Give yourself a break, them too...you never know where it will lead you!

Saturday, 7 June 2014

Tread carefully...

The Amazon-Hachette negotiation has occupied a lot of screen space over the last few weeks, pretty much since I started slotting a few bits and pieces together about how you might get your work out to an appreciative public.

The situation regarding the self-publishing arms of the big traditional publishers show them in close formation with the Vanity Presses, and with Author Solutions, owned by Penguin Random House in a pincer movement to grab the best via the traditional path and shuffle the rest towards the shearing sheds of the Vanities.

The door to self publish remains open.Yes; despite every negative thought and dismal sage advice about how many, or few, self-published books sell well; your readers are waiting, but you need to be careful. I've loosely touched on the issues regarding Vanity Press in general; and Author Solutions and its many subsidiaries in particular XLibris. (Xlibris.co.uk is the local branch of this multinational conglomerate) and a couple of days ago I nipped across to David Gaughran's blog Let's Get Visible and his latest piece The Case Against Author Solutions, Part 1 The numbers, looks at the methods and figures involved in the operation of this scammy company and how they saturate the internet with cleverly baited traps to snare the unwary writer. Thankfully, the majority of writers who stumble on the shiny new toy adverts look deeper and see what lurks beneath the surface, but not all. Some go down that road, at their peril and great cost. The way the adverts are designed and located is to catch the writer before they look further and find the many stories with unhappy endings at the hands of this Hydra like company.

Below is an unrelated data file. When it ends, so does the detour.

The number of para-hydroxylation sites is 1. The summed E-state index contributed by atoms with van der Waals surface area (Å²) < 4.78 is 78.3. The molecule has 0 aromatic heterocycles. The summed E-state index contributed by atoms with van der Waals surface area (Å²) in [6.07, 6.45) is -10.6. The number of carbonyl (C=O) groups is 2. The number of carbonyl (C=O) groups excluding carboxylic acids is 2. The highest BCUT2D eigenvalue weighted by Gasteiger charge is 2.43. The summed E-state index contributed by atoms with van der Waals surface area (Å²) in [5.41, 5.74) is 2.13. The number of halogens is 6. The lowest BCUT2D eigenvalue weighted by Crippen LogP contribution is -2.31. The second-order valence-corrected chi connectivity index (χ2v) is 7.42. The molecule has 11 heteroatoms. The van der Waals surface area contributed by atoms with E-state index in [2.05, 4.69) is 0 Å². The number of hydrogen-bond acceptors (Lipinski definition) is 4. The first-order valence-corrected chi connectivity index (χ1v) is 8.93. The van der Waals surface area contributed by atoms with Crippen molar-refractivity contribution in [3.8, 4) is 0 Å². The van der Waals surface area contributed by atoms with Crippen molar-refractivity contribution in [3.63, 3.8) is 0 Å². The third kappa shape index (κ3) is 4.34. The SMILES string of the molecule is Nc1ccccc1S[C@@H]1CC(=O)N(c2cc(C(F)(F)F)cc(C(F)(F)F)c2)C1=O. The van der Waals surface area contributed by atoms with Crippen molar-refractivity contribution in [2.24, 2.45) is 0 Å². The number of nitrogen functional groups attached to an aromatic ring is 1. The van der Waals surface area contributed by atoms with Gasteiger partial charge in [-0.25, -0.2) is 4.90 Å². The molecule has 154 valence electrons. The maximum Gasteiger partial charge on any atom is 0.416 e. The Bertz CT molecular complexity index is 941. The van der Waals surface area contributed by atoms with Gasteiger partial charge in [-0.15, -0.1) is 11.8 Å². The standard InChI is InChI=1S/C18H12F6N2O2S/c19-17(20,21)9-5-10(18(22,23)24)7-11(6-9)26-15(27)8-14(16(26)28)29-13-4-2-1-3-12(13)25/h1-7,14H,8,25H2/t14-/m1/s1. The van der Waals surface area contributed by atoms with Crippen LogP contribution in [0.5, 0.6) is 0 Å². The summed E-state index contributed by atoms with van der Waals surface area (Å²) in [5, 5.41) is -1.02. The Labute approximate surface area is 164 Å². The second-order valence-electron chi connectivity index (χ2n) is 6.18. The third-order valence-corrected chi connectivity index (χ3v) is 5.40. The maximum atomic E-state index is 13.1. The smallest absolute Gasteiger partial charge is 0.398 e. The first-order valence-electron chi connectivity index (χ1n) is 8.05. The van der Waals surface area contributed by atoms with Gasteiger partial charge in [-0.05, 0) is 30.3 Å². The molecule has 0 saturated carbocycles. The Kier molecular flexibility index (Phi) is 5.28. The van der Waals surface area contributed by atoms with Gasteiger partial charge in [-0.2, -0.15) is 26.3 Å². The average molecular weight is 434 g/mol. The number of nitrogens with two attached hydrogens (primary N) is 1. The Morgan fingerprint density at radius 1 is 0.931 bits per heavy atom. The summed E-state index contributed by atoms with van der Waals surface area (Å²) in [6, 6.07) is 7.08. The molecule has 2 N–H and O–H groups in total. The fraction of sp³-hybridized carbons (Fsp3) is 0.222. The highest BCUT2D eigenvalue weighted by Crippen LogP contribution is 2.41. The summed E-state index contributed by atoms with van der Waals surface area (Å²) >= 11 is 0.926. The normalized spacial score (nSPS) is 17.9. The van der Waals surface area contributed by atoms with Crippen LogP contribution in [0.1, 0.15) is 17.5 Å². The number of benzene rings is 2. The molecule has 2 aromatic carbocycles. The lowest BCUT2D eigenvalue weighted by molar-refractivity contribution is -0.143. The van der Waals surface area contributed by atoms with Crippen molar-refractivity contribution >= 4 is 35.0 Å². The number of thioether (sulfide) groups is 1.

I touched on the same point a couple of weeks ago in Come into my parlour... with my variation of the six degrees game, clicking the links and finding Author Solutions long before the count reached six. It was where I found the adverts, pumped out through GoogleAds, and sliding onto the screen with the Oxford English Dictionary and the Gutenberg Project among so many others that seemed unexpected at first, put then the GoogleAds follow their own track. It's the saturation level that is startling, the number of places the ads must be placed to proliferate at this level. David Gaughran explores this too.